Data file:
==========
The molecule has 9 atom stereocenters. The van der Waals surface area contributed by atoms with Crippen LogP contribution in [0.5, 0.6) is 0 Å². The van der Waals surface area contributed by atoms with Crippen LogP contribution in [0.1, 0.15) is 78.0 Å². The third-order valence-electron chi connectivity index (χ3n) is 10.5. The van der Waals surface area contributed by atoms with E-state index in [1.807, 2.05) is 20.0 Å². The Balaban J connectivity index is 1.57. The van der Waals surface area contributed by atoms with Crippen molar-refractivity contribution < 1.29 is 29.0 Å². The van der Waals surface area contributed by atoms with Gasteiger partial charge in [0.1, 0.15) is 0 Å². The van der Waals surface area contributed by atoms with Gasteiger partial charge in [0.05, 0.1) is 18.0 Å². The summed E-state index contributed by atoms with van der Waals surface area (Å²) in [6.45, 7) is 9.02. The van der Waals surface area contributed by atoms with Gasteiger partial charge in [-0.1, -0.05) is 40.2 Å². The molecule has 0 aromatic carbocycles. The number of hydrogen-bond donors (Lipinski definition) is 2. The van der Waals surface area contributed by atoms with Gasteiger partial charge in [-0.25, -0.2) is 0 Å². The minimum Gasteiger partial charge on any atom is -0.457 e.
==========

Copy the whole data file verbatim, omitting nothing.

The molecule has 9 atom stereocenters. The van der Waals surface area contributed by atoms with Crippen LogP contribution in [0.5, 0.6) is 0 Å². The van der Waals surface area contributed by atoms with Crippen LogP contribution in [0.1, 0.15) is 78.0 Å². The third-order valence-electron chi connectivity index (χ3n) is 10.5. The van der Waals surface area contributed by atoms with E-state index in [1.807, 2.05) is 20.0 Å². The Balaban J connectivity index is 1.57. The van der Waals surface area contributed by atoms with Crippen molar-refractivity contribution < 1.29 is 29.0 Å². The van der Waals surface area contributed by atoms with Gasteiger partial charge in [0.1, 0.15) is 0 Å². The van der Waals surface area contributed by atoms with Gasteiger partial charge in [0.05, 0.1) is 18.0 Å². The summed E-state index contributed by atoms with van der Waals surface area (Å²) in [6.45, 7) is 9.02. The van der Waals surface area contributed by atoms with Gasteiger partial charge in [-0.1, -0.05) is 40.2 Å². The molecule has 0 aromatic carbocycles. The number of hydrogen-bond donors (Lipinski definition) is 2. The van der Waals surface area contributed by atoms with Gasteiger partial charge in [-0.25, -0.2) is 0 Å². The minimum Gasteiger partial charge on any atom is -0.457 e.